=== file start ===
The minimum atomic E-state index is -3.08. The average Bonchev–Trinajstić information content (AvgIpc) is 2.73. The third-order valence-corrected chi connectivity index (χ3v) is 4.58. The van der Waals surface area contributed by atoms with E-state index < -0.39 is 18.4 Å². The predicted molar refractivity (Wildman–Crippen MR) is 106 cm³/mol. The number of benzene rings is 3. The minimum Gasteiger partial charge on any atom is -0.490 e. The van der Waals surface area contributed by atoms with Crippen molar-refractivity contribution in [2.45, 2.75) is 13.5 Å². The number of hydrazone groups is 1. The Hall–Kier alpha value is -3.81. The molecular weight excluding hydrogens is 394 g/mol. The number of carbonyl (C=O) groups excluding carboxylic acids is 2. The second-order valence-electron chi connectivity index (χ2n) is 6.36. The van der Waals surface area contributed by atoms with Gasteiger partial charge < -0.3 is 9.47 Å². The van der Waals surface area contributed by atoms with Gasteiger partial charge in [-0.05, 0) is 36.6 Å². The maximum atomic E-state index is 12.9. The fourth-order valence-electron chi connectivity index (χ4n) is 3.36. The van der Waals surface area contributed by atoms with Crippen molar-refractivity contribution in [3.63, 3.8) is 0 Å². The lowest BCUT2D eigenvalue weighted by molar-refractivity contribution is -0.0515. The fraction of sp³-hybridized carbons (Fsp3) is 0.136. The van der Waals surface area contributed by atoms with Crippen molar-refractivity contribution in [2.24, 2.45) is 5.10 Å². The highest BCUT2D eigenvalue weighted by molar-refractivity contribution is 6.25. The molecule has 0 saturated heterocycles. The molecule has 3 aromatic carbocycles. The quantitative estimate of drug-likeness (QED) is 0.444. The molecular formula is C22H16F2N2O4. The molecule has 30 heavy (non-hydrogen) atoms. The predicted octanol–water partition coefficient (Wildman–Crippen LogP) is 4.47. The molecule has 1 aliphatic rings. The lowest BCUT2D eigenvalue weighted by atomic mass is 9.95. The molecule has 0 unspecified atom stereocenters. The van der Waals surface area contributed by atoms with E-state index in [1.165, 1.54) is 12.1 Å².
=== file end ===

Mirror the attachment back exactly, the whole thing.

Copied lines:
The minimum atomic E-state index is -3.08. The average Bonchev–Trinajstić information content (AvgIpc) is 2.73. The third-order valence-corrected chi connectivity index (χ3v) is 4.58. The van der Waals surface area contributed by atoms with E-state index < -0.39 is 18.4 Å². The predicted molar refractivity (Wildman–Crippen MR) is 106 cm³/mol. The number of benzene rings is 3. The minimum Gasteiger partial charge on any atom is -0.490 e. The van der Waals surface area contributed by atoms with Crippen molar-refractivity contribution in [2.45, 2.75) is 13.5 Å². The number of hydrazone groups is 1. The Hall–Kier alpha value is -3.81. The molecular weight excluding hydrogens is 394 g/mol. The number of carbonyl (C=O) groups excluding carboxylic acids is 2. The second-order valence-electron chi connectivity index (χ2n) is 6.36. The van der Waals surface area contributed by atoms with Gasteiger partial charge < -0.3 is 9.47 Å². The van der Waals surface area contributed by atoms with Gasteiger partial charge in [-0.05, 0) is 36.6 Å². The maximum atomic E-state index is 12.9. The fourth-order valence-electron chi connectivity index (χ4n) is 3.36. The van der Waals surface area contributed by atoms with Crippen molar-refractivity contribution in [3.63, 3.8) is 0 Å². The lowest BCUT2D eigenvalue weighted by molar-refractivity contribution is -0.0515. The fraction of sp³-hybridized carbons (Fsp3) is 0.136. The van der Waals surface area contributed by atoms with Crippen molar-refractivity contribution in [2.24, 2.45) is 5.10 Å². The highest BCUT2D eigenvalue weighted by molar-refractivity contribution is 6.25. The molecule has 0 saturated heterocycles. The molecule has 3 aromatic carbocycles. The quantitative estimate of drug-likeness (QED) is 0.444. The molecular formula is C22H16F2N2O4. The molecule has 30 heavy (non-hydrogen) atoms. The predicted octanol–water partition coefficient (Wildman–Crippen LogP) is 4.47. The molecule has 1 aliphatic rings. The lowest BCUT2D eigenvalue weighted by atomic mass is 9.95. The molecule has 0 unspecified atom stereocenters. The van der Waals surface area contributed by atoms with E-state index in [1.165, 1.54) is 12.1 Å².